This might be up your street if you're reading the Lance autobiography. 





Here's to winning Tour De France 2015 and getting fantastic results at the end of January (the first is a maybe, the second is a definite). What amazing people you have in your life to pick you up when the inevitability of life hitting you where it hurts sometimes happens. Perhaps because of the fact you had looked forward to Christmas Day so much and had such a great day, it made having your infection and feeling down even harder to cope with. But you're back on the up. With all our love as always, Rachael, Andy and Sam xxxx


It really is great to see you writing again Mark because I enjoy EVERY word - you are truly inspirational buddy!!!!!! Onwards and upwards x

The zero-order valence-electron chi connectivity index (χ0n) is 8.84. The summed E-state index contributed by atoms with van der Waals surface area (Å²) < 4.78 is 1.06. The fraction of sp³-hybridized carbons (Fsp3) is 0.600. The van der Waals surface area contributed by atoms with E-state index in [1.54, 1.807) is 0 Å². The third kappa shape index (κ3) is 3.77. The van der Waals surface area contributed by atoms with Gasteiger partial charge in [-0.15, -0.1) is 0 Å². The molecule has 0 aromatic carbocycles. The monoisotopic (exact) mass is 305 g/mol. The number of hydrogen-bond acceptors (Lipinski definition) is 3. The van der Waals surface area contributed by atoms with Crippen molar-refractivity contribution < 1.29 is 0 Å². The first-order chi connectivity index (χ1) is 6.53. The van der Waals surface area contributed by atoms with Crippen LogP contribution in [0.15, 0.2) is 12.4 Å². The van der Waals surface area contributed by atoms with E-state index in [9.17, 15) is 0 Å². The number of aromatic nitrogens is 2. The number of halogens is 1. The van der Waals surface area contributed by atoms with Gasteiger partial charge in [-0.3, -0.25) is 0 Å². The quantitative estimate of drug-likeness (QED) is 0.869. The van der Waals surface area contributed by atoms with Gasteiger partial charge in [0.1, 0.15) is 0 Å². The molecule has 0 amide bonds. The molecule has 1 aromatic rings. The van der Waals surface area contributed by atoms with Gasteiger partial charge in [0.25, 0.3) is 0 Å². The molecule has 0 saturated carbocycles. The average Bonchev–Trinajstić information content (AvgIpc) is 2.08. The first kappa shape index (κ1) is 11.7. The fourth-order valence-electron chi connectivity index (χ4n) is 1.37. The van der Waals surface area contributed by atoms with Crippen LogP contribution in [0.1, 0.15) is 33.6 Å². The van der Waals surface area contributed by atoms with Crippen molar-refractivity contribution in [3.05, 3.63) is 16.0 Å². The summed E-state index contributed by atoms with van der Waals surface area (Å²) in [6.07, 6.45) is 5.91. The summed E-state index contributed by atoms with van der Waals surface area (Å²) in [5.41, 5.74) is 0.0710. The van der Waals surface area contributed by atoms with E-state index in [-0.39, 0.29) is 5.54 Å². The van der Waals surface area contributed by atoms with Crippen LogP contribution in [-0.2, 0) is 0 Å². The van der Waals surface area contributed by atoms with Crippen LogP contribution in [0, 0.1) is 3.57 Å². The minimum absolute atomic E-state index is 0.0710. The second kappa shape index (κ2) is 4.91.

It's good to hear from you again although sorry to hear that you've been struggling for motivation post-transplant. Reading through your blog I was struck by the startling number of similarities to my own experiences. I found the adjustment to the outside world incredibly difficult and was hit by a number of infections which set me back - a bad bout of the flu and getting chicken pox for a second time were particular low lights which I had not mentally prepared myself for.

What I clung to when I got frustrated and felt low was that whilst ball achingly slow at times I was making progress even if it was three step forwards, two steps back. I also found setting myself targets to work towards was also incredibly useful so I think trying the session with the Awesome Choir of Rock is a fantastic idea - I look forward to reading the blog about that one!